Harrison Fisher (July 27, 1875 or 1877 – January 19, 1934) was an American illustrator.
|Born||July 27, 1875 or 1877|
|Died||January 19, 1934|
|Education||San Francisco Art Association|
|Known for||Painting, Photography|
|discovered the It-girl, Clara Bow|
Fisher was born in Brooklyn, New York City and began to draw at an early age. Both his father and his grandfather were artists. Fisher spent much of his youth in San Francisco, and studied at the San Francisco Art Association. In 1898, he moved back to New York and began his career as a newspaper and magazine illustrator. He became known particularly for his drawings of women, which won him acclaim as the successor of Charles Dana Gibson. Together with fellow artists Howard Chandler Christy and Neysa McMein, he constituted the Motion Picture Classic magazine's, "Fame and Fortune" contest jury of 1921/1922, who discovered the It-girl, Clara Bow. Fisher's work appeared regularly on the cover of Cosmopolitan magazine from the early 1900s until his death.
- Harrison & Carrington 1907 (unpaginated)
- Motion Picture Classics, magazine, January issue, 1922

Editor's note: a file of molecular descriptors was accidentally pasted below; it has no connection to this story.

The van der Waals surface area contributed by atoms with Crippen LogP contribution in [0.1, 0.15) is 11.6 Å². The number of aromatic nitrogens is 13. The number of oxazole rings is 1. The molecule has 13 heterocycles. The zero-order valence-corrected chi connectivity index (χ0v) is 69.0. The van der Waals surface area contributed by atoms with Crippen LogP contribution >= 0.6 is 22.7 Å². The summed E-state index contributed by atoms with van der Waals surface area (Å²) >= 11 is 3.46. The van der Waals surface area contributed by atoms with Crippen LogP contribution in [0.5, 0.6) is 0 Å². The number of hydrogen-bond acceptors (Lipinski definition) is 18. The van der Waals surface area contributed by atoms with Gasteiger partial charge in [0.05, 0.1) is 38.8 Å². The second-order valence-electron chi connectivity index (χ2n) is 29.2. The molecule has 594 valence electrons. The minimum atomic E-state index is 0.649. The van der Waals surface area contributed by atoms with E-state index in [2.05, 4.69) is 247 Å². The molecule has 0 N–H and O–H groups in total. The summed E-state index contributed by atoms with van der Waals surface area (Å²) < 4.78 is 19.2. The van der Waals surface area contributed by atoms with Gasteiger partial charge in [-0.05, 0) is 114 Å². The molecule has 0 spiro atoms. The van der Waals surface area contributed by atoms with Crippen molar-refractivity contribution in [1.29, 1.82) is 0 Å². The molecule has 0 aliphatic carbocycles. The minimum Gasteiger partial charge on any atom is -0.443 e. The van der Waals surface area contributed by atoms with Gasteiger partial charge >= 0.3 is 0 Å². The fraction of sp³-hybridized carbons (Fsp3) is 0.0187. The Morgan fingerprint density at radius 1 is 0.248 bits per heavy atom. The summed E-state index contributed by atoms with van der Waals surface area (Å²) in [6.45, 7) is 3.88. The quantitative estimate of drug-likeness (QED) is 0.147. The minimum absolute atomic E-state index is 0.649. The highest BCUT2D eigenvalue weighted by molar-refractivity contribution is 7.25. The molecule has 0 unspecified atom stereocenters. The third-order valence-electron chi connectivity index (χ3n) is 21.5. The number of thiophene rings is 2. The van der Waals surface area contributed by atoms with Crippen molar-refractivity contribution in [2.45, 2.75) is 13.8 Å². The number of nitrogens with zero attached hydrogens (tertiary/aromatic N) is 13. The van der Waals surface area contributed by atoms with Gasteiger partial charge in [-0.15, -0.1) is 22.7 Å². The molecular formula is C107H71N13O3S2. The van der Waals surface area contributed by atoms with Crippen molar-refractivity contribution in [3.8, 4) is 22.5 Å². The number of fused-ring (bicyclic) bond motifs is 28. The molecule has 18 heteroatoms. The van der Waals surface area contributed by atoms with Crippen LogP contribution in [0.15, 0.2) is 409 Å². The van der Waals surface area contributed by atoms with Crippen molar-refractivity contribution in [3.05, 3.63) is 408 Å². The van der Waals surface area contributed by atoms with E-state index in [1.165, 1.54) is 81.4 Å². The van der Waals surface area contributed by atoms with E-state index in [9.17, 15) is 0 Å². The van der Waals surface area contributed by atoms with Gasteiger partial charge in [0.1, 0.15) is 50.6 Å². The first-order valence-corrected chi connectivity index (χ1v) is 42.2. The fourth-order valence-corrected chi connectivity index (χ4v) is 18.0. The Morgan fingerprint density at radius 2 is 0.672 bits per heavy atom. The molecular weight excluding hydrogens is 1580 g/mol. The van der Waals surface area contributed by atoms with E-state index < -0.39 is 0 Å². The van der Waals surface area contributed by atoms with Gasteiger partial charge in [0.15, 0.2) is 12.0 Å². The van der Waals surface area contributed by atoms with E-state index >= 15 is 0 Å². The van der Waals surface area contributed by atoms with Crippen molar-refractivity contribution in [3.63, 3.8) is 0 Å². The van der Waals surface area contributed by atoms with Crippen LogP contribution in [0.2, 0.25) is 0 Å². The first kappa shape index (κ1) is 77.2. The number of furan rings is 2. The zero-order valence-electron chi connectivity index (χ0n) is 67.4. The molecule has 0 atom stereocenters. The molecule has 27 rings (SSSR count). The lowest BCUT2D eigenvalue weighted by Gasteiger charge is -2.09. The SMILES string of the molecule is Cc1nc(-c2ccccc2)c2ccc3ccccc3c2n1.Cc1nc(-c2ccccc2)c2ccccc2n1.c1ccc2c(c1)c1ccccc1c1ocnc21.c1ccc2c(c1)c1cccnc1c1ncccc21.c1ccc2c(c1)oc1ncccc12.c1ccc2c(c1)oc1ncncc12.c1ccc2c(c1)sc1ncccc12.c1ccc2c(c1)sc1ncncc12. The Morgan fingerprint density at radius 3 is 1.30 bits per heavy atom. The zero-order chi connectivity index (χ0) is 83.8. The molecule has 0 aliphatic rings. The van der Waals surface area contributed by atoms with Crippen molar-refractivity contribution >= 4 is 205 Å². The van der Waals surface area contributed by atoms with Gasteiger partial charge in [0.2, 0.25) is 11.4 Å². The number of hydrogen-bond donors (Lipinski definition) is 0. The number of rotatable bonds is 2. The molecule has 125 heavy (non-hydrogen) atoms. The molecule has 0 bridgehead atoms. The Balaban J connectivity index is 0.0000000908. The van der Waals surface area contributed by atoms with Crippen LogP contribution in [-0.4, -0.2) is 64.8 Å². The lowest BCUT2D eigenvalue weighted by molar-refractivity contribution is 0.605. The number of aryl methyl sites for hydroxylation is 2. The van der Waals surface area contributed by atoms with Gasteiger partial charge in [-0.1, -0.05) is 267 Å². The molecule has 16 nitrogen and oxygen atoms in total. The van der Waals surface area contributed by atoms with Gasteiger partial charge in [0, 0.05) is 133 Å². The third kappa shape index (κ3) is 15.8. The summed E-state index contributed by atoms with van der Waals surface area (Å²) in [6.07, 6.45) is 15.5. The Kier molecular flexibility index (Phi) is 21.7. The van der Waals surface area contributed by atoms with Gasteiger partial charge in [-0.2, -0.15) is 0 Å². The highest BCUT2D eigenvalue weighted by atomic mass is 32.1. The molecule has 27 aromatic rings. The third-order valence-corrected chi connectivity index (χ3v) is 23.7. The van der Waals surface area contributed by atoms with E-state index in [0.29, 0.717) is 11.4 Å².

- Fisher, Harrison; Carrington, James Beebee. The Harrison Fisher book: a collection of drawings in colors and black and white. C. Scribner's sons, 1907
- Welch, Naomi. The Complete Works of Harrison Fisher.
|Wikimedia Commons has media related to Harrison Fisher.|
- Harrison Fisher at FMD
- Harrison Fisher at The Saturday Evening Post
- Works by Harrison Fisher at Project Gutenberg
- Works by or about Harrison Fisher at Internet Archive
- Hearts and Masks by Harold MacGrath, illustrated by Harrison Fisher, from Project Gutenberg
- The Princess Elopes by Harold MacGrath, illustrated by Harrison Fisher, from Project Gutenberg
- Harrison Fisher at Library of Congress Authorities, with 64 catalog records